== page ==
for SATB choir; 6' (2003) (commissioned by the Bel Canto Singers)
1. spring omnipotent goddess thou 2. spring is like a perhaps hand
performed by the University of Wisconsin-Madison Chorale (#1) and the Festival Choir of Madison (#2):
composer's note: The first of these settings, "spring omnipotent goddess thou," is written in strict four-part canon, with 100% exact imitation between the voices, up until the last line ("ragging the world"). That 4-part canon makes it relatively simple to rehearse, as it was written for amateur choirs to be able to perform. But it also creates a very complex texture, full of harmonic explorations, textural contrasts, and florid counterpoint.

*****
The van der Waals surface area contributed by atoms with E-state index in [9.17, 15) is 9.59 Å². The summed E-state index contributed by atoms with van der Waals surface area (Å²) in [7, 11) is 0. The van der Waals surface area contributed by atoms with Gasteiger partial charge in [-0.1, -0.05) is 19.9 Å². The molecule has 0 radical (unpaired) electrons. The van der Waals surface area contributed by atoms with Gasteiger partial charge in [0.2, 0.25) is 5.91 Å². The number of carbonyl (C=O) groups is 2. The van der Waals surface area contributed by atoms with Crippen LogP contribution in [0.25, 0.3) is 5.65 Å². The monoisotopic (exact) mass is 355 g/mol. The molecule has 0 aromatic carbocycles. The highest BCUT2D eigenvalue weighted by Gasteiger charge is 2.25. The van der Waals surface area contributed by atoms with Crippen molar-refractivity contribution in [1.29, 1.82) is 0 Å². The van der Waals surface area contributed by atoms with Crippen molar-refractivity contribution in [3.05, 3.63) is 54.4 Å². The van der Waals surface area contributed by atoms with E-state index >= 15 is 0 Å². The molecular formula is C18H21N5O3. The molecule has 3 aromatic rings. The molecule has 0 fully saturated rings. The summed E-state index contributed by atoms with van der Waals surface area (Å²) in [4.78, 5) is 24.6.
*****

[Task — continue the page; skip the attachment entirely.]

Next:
The second song, "spring is like a perhaps hand," begins much more simply, with the entire choir singing a unison melody. As opposed to the exuberance and wildness of the first poem, in this text Cummings portrays spring as being careful, deliberate, and exacting, and the musical content reflects that mood of restraint. But as the song goes on, each part becomes more and more separated from the others, so that the texture gradually thickens into a full, lush (like spring!) choral sound.